Article - Issue 6, November 2000

The Øresund Bridge – linking Scandinavia to the continent

Nils Francke

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The Øresund Bridge, one of the largest infrastructure projects in the history of Europe, is set to change southern Scandinavia forever. A combined tunnel and bridge link carrying the motorway and railway has replaced the existing ferry routes between the Danish capital of Copenhagen and the Swedish regional capital of Malmö.

The Øresund Bridge comprises three major civil works projects: a 4 km artificial island, the world’s largest immersed tunnel for both railway and motorway, as well as the 7.8 km bridge with a cable-stayed high bridge as the impressive centrepiece.

Almost five years after the civil works began the Øresund Bridge was opened to traffic on 1 July 2000. This 3 billion USD project was completed on schedule as well as on budget.

The new and greatly improved infrastructure will further the integration of the area now known as the Øresund Region, a cross-border region with roughly 3.5 million Danish and Swedish inhabitants. Combining the best of Copenhagen and Malmö, the Øresund Region will have a major impact on Northern Europe in terms of education, science, finance and culture. But before full integration can be achieved, a substantial amount of legislation has to be introduced, not least within the labour market and education.

The skill with which the contractors successfully planned and executed the construction of the tunnel, the bridge and the major dredging works can largely be ascribed to the Design-and- Construct concept which forms a part of all the major contracts. Optimum use of prefabrication also played a key role. As the Design-and-Construct concept lays down precise functional requirements for the whole project, contractors are responsible for the detailed design as well as for the construction work.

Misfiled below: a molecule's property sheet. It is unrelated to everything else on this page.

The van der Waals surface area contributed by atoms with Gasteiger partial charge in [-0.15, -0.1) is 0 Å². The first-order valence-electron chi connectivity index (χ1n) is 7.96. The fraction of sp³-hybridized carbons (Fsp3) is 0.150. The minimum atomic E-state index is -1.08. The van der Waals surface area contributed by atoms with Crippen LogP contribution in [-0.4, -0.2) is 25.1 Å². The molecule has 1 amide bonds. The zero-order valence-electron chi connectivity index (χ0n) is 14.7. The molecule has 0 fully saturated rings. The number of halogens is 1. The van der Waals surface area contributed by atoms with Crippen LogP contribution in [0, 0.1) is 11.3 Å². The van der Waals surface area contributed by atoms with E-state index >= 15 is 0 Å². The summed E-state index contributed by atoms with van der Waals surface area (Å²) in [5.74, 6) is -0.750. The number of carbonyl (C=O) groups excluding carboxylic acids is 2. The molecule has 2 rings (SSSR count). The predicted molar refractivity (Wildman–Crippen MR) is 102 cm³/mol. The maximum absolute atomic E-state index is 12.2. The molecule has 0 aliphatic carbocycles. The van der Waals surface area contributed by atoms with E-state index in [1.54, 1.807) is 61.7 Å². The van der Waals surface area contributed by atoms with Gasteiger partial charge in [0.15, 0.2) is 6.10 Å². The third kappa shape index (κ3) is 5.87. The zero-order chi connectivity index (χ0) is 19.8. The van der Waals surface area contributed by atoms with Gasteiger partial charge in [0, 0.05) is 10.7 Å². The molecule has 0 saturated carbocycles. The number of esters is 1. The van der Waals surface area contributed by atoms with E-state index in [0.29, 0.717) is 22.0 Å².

Rigorous environmental requirements were in force throughout the construction period, governing both the construction of the link and the impact of the completed link on the surrounding environment. As the Danish and Swedish governments had stipulated that the link must not block the water flow through Øresund, careful trimming of the link’s design reduced the calculated blocking effect from 2.3 per cent of the water flow to 0.5 per cent prior to final adjustment. Compensation dredging in and around the alignment further reduced the blocking effect.

Dredging and reclamation

The dredging and reclamation contract included the initial construction works for the fixed link which began in August 1995. Over four years a total of 7.5 million cubic metres of (mainly) seabed material was dredged, two thirds in Danish waters and one third in Swedish waters. The seabed consists of gravel and stone, clay till and limestone with flint layers.